Out of the 120 million people of color in the United States, Hispanics comprise almost 50%. Of these 27 million were eligible to vote in 2016. And because of English only registration efforts that ignore Spanish speaking and bi-lingual communities, only 15 million, or 40%, of eligible Hispanic voters were registered. This falls approximately 30% below the 72% voter registration rate for white voters and 69% voter registration rate for black voters.
Despite overwhelming obstacles presented to Hispanic voters by both parties, 12 million showed up to the polls in 2016. Of these, 8 million voted Democrat and 3 million voted Republican.
Of the 8 million that voted Democrat, 80% were bilingual or Spanish speaking only voters.
There are as many documented Mexican immigrants in the United States as there are Black citizens of all origins at 47 million apiece. Of these 37 million are Mexican. Only 5 million Mexican citizens speak English only, and only 11 million speak English well. The overwhelming majority of Mexican citizens, 26 million, speak limited English — and they vote overwhelmingly Democrat.
If Democrats ended obstacles put between Hispanic voters and the polls and aggressively recruited Spanish speaking voters, they would carry more than enough votes to dominate every single General Election in the foreseeable future. White Democrats, though, would lose their majority in the party, and likely the Senate.
And for the same reason that they are refusing to enforce the Voting Rights Act in order to give tens of millions of voters of color their right to vote back before the 2018 Midterm elections, they are refusing to remind both the Democrats and the Republicans that the strongest solution to protecting Dreamers and all immigrants from attacks by white nationalists is to nationalize all 11 million undocumented immigrants.
And that this is a strategy that has been advanced before — by the Republican Party. With great success. Unless you are a white supremacist.
Racism is the greatest threat to our survival as a nation. And white power wins by pitting “minority” communities against each other. Citizen vs. non-citizen. White vs. Black. White vs. Brown. Black vs. Brown. Dark Brown vs. Light Brown, and so on.
The only way we can defeat this threat is to unite against it. We must defend each other against a common enemy, and we must defend every community facing that attack.
And that starts with taking a stand for not only the 800,000 Dreamers in the United States, but the 11 million undocumented immigrants that are also facing deportation from their homes, their families, and their communities.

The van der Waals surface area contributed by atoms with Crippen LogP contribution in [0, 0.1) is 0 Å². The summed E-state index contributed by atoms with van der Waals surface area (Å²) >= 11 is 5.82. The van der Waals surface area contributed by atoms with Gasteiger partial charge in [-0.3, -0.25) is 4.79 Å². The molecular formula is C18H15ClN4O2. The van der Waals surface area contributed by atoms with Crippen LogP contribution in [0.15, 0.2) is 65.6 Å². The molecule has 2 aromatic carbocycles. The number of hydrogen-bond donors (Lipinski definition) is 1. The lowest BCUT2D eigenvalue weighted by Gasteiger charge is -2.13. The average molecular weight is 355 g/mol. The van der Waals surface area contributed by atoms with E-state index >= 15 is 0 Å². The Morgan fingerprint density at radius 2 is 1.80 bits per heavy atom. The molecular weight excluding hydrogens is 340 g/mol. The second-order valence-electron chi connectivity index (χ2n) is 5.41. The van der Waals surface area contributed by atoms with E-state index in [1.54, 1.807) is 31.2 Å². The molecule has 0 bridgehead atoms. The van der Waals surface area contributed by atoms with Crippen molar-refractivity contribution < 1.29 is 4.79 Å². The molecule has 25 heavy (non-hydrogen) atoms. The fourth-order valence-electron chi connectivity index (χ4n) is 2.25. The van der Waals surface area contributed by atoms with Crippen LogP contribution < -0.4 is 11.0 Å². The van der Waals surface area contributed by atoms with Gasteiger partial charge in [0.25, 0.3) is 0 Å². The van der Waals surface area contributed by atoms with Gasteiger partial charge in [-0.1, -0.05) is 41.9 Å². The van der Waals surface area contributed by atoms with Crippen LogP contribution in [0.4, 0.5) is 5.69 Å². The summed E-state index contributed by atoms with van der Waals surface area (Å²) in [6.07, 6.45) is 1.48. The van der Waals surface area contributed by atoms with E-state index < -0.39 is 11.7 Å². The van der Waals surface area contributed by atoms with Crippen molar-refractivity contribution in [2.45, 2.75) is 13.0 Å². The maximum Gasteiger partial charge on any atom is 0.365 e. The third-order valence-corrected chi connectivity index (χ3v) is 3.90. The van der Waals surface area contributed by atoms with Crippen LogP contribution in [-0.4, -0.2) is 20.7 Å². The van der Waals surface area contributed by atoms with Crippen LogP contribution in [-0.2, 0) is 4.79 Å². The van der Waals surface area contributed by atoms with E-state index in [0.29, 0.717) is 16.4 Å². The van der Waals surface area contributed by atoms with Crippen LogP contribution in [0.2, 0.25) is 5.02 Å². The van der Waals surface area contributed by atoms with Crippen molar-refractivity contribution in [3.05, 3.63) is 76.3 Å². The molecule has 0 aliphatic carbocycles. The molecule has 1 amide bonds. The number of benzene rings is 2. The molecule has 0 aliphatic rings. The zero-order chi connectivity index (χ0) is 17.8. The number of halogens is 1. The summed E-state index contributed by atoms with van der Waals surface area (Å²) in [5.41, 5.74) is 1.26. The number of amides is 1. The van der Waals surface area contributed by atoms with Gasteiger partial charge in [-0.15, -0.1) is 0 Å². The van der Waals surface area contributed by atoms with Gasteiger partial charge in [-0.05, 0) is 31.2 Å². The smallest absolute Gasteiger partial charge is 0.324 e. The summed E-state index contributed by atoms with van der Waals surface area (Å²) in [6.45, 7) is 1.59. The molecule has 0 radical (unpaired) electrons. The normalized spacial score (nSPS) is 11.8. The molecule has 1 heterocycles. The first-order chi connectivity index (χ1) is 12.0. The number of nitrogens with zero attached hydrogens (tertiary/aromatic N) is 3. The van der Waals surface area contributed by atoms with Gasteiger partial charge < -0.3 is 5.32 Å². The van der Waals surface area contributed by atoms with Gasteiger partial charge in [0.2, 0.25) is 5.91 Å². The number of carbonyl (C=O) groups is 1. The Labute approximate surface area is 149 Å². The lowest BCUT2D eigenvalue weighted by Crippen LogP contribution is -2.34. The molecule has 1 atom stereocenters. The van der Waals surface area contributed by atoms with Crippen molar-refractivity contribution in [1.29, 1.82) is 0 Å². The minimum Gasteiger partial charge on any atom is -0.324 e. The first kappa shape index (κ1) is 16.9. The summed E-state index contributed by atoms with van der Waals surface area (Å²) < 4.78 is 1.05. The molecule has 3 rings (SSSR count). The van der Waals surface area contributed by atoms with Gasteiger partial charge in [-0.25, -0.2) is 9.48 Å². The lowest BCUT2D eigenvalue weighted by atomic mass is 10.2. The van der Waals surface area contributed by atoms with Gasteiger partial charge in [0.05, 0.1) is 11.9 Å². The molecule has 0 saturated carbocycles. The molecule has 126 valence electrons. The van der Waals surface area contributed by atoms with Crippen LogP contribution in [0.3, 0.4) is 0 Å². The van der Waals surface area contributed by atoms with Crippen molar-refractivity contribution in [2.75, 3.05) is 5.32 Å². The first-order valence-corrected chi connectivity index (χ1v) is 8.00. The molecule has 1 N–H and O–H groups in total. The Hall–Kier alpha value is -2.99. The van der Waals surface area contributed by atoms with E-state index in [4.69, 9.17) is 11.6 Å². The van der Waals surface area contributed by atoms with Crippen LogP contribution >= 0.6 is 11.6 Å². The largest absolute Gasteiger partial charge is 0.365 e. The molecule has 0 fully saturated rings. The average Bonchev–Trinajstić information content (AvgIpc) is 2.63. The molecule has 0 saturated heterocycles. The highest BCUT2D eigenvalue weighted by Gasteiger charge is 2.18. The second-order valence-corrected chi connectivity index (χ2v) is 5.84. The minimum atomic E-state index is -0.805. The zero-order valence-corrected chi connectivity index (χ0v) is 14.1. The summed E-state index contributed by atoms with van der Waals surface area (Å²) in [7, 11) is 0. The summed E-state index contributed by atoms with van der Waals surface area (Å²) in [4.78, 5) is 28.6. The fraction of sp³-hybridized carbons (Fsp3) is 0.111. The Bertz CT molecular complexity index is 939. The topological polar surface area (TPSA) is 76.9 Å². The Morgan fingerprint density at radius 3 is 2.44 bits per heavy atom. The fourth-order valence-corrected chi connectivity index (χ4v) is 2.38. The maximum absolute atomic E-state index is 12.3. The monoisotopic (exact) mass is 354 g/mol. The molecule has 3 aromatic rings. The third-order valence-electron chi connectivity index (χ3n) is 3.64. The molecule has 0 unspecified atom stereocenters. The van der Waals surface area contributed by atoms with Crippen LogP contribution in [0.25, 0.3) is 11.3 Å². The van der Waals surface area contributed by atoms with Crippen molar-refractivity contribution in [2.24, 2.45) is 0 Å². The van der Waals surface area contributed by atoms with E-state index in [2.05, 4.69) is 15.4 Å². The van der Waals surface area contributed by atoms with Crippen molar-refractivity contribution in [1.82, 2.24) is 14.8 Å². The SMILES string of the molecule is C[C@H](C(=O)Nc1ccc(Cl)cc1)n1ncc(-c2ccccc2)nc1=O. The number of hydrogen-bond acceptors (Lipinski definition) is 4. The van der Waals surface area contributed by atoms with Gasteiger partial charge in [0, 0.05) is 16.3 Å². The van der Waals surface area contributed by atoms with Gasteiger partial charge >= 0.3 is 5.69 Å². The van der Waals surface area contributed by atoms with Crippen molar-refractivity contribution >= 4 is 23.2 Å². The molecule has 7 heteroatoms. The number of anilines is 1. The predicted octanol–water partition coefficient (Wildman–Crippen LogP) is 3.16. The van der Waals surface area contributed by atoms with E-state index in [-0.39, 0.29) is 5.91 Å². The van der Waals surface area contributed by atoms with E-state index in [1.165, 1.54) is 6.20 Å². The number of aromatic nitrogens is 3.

Defend them because it’s not about papers. It’s about people. It’s not about citizenship, it’s about nationalism. Defend them because they, like every other community of color, are under violent attack from the white nationalists running the federal government. Defend them because failure to do so is an act of white supremacy. Defend them because it’s the right thing to do.
And defend them because the Trump Administration is coming for you next.
The United States is positioned to allow the Trump Administration to begin the process of deporting millions of men, women and children from the United States based on the color of their skin. Allowing this to happen would be a step in the direction of race based totalitarianism that this nation may not recover from.
In order to stop it, all people — people of color, people living with disabilities, poor people, homeless people, people from the LGBTQ community, non-Christians, and all targets to the Trump Administrations white nationalist attacks — must abandon their own bigoted tendencies to reinforce these white lined boundaries and turn their collective force on the white nationalists in office today. We must defend every community under attack and refuse to pick and choose which communities we are willing to sell out for our own benefit.
In order to stop the Trump Administration, we must actively protect each other. If we don’t, we lose. And if we allow our own bigotry to stand in the way of stopping the Trump Administration, perhaps we deserve to.
To learn more about Dr. GS Potter and the Strategic Institute for Intersectional Policy (SIIP), visit: http://strategycampsite.org/v2/